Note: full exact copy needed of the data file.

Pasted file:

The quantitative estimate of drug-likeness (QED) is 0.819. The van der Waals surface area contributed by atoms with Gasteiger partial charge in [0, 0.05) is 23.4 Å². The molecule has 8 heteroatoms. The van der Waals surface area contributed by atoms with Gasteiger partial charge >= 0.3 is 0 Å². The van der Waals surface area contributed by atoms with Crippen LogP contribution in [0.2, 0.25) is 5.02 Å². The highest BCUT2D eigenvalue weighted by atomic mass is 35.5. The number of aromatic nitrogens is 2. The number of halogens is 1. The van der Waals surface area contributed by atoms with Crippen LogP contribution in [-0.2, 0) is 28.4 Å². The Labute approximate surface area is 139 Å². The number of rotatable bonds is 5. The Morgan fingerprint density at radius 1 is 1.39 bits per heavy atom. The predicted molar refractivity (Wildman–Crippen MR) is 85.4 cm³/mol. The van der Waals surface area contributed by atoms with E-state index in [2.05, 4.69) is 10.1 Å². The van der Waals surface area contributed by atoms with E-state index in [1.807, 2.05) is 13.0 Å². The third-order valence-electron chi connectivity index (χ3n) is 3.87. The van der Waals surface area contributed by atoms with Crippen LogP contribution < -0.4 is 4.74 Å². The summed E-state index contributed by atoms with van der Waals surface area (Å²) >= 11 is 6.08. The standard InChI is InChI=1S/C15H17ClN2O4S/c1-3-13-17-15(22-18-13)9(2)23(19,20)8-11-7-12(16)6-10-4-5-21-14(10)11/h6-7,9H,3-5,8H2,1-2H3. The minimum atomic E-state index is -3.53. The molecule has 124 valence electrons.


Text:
The quantitative estimate of drug-likeness (QED) is 0.819. The van der Waals surface area contributed by atoms with Gasteiger partial charge in [0, 0.05) is 23.4 Å². The molecule has 8 heteroatoms. The van der Waals surface area contributed by atoms with Gasteiger partial charge >= 0.3 is 0 Å². The van der Waals surface area contributed by atoms with Crippen LogP contribution in [0.2, 0.25) is 5.02 Å². The highest BCUT2D eigenvalue weighted by atomic mass is 35.5. The number of aromatic nitrogens is 2. The number of halogens is 1. The van der Waals surface area contributed by atoms with Crippen LogP contribution in [-0.2, 0) is 28.4 Å². The Labute approximate surface area is 139 Å². The number of rotatable bonds is 5. The Morgan fingerprint density at radius 1 is 1.39 bits per heavy atom. The predicted molar refractivity (Wildman–Crippen MR) is 85.4 cm³/mol. The van der Waals surface area contributed by atoms with E-state index in [2.05, 4.69) is 10.1 Å². The van der Waals surface area contributed by atoms with E-state index in [1.807, 2.05) is 13.0 Å². The third-order valence-electron chi connectivity index (χ3n) is 3.87. The van der Waals surface area contributed by atoms with Crippen LogP contribution < -0.4 is 4.74 Å². The summed E-state index contributed by atoms with van der Waals surface area (Å²) >= 11 is 6.08. The standard InChI is InChI=1S/C15H17ClN2O4S/c1-3-13-17-15(22-18-13)9(2)23(19,20)8-11-7-12(16)6-10-4-5-21-14(10)11/h6-7,9H,3-5,8H2,1-2H3. The minimum atomic E-state index is -3.53. The molecule has 124 valence electrons.